This is an important distinction. You really need to engage with the text and think about it deeply. A lot of times the core concept you need to learn is not explicitly written in the text. Rather, it comes from revelations and insights you think of when you contemplate what you are reading and relate it to other aspects of the things you learned in the class or text. Simply relying on the text you highlighted eliminates this process and, in turn, the uncovering of deep learnings from the text.
Does Highlighting Help At All?
There is a scenario where highlighting text can help and that is studying facts and formulas you need to simply memorize. In this scenario, highlighting the key fact or formula/equation can help. But, even in the case of math formulas and equations, true learning is happening when you are actually using the formula or equation.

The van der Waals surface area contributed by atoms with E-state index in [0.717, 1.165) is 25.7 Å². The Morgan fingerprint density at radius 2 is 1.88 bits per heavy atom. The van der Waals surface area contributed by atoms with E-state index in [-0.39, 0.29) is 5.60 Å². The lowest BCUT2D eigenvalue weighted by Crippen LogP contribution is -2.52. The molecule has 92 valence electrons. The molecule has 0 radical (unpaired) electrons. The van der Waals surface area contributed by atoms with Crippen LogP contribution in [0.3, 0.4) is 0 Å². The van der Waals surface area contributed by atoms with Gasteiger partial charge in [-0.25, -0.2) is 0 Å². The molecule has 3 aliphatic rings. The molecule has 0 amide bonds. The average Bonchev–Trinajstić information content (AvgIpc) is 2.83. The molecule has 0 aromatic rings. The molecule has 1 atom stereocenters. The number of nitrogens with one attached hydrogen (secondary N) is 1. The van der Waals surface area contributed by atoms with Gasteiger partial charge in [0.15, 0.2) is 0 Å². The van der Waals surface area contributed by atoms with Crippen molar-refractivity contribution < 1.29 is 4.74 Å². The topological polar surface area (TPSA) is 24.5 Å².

In these cases, highlighting can be useful when used in conjunction with other studying techniques such as note-taking. Here is a list of strategies you can use along with highlighting to study from the Dunwoody College of Technology (Source):
- Write a summary statement or paragraph of the key ideas
- Use bullets to make a checklist of important ideas
- Make a self-test to test yourself on the content
- Recite the highlighted text in complete sentences. Expound on them with other insights
- Using highlighting to draw attention to the information in charts
- Review you highlighting regularly